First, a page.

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‘Unprecedented’ meeting held on Kingston traffic backups

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By The Staff

By TERRI LIKENS

tlikens@roanecounty.com

Easy interstate access and lakefront living are the kind of things some communities only dream of.

But for Kingston, these realities also have contributed to a problem that recently prompted an unprecedented meeting with state officials.

An area choked between the waterfront and Interstate 40 is feeling another squeeze — a serious bottleneck on Hwy. 70 between the Clinch River bridge and the Kentucky Street intersection.

Traffic counts have been under way in the area, and Terry Gladden, the transportation manager for Tennessee Department of Transportation, acknowledged the problem.

Major contributors include frequent accidents on I-40 that close lanes and send motorists looking for alternative routes

“We’ve got the numbers, and we know, for a two-lane, they’re pretty high,” Gladden said.

Kingston officials have an answer —  four-laning the stretch.

Not so fast, state officials cautioned.

“It’s certainly a unique situation from a mobility standpoint,” said consultant Scott Niesen of Ragan-Smith Associates of Nashville. The firm has been retained by TDOT officials to assess the problem and help find solutions.

“There is a reason this is the first time TDOT has come to a city to talk incident management,” Niesen said.

Several dozen people crowded into a room in the Kingston Community Center to hear the discussion and offer input.

They included TDOT officials and their consultants, a state highway patrol officer, city officials, local emergency service officials, school officials and even wrecker drivers.

A wrecker driver in the audience said emergency authorities’ system of calling ambulances by rotation — instead of by who is nearer — can extend the time it takes to clear an accident that may send traffic through Kingston.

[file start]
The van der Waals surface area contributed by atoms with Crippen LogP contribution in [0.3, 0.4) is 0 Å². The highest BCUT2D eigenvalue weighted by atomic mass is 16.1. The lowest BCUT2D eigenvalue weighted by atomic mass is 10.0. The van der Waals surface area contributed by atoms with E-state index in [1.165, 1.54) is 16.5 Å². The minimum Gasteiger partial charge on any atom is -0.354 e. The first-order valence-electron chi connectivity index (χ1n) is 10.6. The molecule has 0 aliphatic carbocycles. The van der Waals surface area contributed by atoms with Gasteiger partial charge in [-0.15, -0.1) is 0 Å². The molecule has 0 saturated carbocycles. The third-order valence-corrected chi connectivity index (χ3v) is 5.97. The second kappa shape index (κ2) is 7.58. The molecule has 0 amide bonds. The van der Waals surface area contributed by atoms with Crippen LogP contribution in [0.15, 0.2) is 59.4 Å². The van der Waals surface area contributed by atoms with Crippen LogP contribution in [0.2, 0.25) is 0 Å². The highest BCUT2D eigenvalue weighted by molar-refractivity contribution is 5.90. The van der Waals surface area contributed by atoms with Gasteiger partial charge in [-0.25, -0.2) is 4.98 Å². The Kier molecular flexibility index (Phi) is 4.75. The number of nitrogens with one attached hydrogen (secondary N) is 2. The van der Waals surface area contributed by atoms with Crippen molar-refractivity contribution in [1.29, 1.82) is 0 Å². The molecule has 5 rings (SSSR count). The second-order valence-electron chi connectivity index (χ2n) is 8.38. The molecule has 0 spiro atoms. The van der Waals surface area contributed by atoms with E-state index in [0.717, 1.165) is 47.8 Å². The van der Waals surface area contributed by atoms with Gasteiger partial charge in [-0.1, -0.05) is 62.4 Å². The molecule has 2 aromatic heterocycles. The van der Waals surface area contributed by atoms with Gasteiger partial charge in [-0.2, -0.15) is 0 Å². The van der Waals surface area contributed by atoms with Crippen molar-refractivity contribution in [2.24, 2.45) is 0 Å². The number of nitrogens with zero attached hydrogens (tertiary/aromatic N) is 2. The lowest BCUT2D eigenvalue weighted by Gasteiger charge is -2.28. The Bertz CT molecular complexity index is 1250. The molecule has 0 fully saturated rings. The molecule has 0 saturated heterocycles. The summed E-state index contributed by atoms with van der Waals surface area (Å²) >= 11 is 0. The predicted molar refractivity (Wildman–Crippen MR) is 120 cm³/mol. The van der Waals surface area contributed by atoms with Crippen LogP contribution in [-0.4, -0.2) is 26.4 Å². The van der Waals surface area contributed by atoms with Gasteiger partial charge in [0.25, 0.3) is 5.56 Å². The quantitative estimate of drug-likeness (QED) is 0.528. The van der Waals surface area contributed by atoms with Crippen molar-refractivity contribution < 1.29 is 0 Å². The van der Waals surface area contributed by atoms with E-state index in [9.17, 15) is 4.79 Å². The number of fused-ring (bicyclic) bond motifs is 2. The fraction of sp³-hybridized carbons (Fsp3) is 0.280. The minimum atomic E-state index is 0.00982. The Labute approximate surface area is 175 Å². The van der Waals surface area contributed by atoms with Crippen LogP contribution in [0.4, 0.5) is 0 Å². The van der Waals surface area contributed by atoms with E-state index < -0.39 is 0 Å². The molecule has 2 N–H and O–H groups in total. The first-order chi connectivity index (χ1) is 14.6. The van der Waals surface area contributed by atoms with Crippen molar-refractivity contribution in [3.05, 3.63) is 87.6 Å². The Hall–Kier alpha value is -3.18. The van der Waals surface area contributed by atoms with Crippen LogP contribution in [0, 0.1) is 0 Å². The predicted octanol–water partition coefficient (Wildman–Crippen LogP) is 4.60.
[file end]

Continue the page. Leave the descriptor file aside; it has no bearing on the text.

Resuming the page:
Other contributing factors are school traffic that hits at once.

Roane County Schools Director Toni McGriff noted how difficult it is even to ease school buses into the traffic when it is backed up.

“Those big yellow dogs take up some space,” she said.

McGriff also responded to discussion of delaying school dismissals in the event of heavy traffic.

“You might delay the buses,” she said. “But you can’t delay the 500 parents sitting in their cars.”

State officials and their consultants said no money is available for four-laning for now, so other measures will be looked at to relieve the problem more immediately.

City officials have already taken one step — issuing hand-held remotes to control traffic lights when backups occur.

When officials asked how long it typically takes from beginning to end to get a road widened, the audience gasped at the answer — 15 years.

“We’re willing to do what we can do,” Kingston Mayor Troy Beets promised TDOT officials. “You all have expertise we don’t have. We just shoot and miss and shoot again.”

“We’re out of bullets,” said Kingston Councilman Don White, who chairs the city’s transportation committee.

Consultants from Ragan-Smith will continue to seek input on the problem.

“We want to hear anything and everything you’ve got to say,” Niemen said.

In particular, consultants are interested in the impact of traffic on area businesses, safety and emergency response.

They also want to know about the frequency of backups, where choke points occur and when backups are most likely to happen.

Niemen made it clear from the start that the consulting firm wasn’t there to provide immediate answers.

“We’re not coming here with a bunch of solutions from afar,” he said. “We’re all ears today.”